Enrique Gómez-Junco
CEO
Optima Energía
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Developing Bankable Public Solutions a Challenge

Wed, 02/22/2017 - 15:39

Q: How has the company dealt with financing, especially regarding the performance contracting model?

A: When Optima Energía was created, we learned from international experience about the advantages of developing this model, so we adapted it to the Mexican market and specifically to our clients’ needs. We quickly realized the complexity of getting funding as an ESCO due to the financial risk. Small companies are perceived as risky investments and the uncertainty about our process complicated the financing. We developed six projects with a Japanese financial institution. Even though it was expensive, we proved the model’s feasibility and provided a bankable solution for financial institutions to fund similar models. We developed 30 additional projects using commercial funding. Now we have moved into the public sector and work with municipal governments, where developing bankable solutions has proven to be more challenging than in the private sector. Mexican municipalities are not considered financially trusted entities so we had to create a solution that financial institutions would find comfortable.

Q: What was the solution and what opportunities has Optima Energía found in the public sector?

A: The greatest opportunity regarding energy efficiency lies in street-lighting systems. Municipalities can reduce at least 60 percent of their energy consumption by increasing street-lighting luminosity by 50 percent, which not only addresses energy efficiency but also enhances public security. We have developed energy-efficiency projects for the public lighting system of six cities with international development banks such as the InterAmerican Development Bank (IADB), the Overseas Private Investment Corporation (OPIC), the International Finance Corporation (IFC) as well as commercial local banks such as HSBC, Santander and BBVA. Development banks are now realizing the need to balance energy efficiency with renewable energy projects. Technical risks can be assumed by private companies through performance contracting thus local governments can adapt this technology broadly.

Q: How feasible are CELs, green bonds or carbon credits in the company’s business model?

A: Energy-efficiency initiatives have great potential in Mexico and we expect to develop numerous projects in this field in the short term. We would consider using new financing tools such as green bonds or carbon credits only if we have a large number of projects in place. We now have one credit line with a development bank for US$50 million and two with commercial banks valued in US$150 million and US$400 million, respectively, so we are financially solvent enough to address new business opportunities. The next stage for Optima Energía will be developing renewable-energy solutions for municipalities. The financial model for these projects can also use public-lighting rights (DAPs) taxes as a payment source, implementing solar or wind-energy projects to cover municipal demand. Developing smart cities will come after. We have not yet developed any project in these areas but we have presented some possible solutions to municipalities. We expect these projects in the future to be financed mostly by development banks.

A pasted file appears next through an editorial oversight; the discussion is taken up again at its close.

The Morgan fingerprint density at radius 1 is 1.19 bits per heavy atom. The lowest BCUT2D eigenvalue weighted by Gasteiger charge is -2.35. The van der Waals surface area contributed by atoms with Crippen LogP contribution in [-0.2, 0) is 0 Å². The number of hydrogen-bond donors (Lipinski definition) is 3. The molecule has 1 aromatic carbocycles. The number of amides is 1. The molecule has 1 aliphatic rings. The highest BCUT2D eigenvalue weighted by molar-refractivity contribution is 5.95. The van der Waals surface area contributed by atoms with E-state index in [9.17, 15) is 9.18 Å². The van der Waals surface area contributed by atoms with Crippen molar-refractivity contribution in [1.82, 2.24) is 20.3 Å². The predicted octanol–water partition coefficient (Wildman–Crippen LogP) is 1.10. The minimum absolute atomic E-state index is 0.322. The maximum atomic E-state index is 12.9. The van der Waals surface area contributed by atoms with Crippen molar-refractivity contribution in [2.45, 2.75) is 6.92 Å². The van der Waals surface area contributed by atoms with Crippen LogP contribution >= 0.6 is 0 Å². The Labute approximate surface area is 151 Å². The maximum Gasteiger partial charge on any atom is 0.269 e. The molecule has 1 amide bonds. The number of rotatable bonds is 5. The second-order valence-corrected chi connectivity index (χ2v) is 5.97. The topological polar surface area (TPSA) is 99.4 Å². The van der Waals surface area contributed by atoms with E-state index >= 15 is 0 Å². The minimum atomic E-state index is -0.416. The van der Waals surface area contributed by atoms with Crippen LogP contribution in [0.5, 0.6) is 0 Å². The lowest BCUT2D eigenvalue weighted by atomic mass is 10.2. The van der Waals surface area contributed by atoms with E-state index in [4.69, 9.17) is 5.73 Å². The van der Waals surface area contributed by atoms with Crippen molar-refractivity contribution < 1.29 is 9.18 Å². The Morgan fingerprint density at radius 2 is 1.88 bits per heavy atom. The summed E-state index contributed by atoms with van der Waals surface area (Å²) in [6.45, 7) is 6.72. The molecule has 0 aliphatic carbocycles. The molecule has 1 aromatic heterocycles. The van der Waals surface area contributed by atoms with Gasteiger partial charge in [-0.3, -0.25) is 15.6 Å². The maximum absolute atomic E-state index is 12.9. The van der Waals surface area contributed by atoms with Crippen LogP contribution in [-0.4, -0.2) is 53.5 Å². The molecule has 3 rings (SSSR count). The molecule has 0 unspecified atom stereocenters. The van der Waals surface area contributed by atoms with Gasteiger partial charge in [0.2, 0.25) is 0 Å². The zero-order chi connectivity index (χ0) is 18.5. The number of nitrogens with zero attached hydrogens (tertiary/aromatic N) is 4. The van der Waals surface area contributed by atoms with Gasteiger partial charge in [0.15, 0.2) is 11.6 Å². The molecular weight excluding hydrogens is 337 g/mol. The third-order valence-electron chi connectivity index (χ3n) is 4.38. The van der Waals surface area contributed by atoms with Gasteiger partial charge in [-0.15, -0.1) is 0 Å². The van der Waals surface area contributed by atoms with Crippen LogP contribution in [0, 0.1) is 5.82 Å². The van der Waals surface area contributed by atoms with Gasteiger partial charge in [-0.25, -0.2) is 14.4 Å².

Q: What lessons has the company learned and how have those shaped its strategy in Mexico?

A: The greatest challenge has been the transition from the private to the public sector. One of the main lessons we learned was to expand our indicators of success beyond energy savings and cost effectiveness. At first we used to replace existing lighting infrastructure with its energy-efficient equivalent, which delivers the same luminosity but uses less power. Then we realized it was not enough. We now use energy-efficient devices with higher luminosity levels, which provide less energy savings than before but increase satisfaction. People’s quality of life has drastically improved from this perspective because better lighting enhances security and boosts nocturnal activities. Nonetheless, we still care about balancing energy savings and luminosity levels to ensure the project is profitable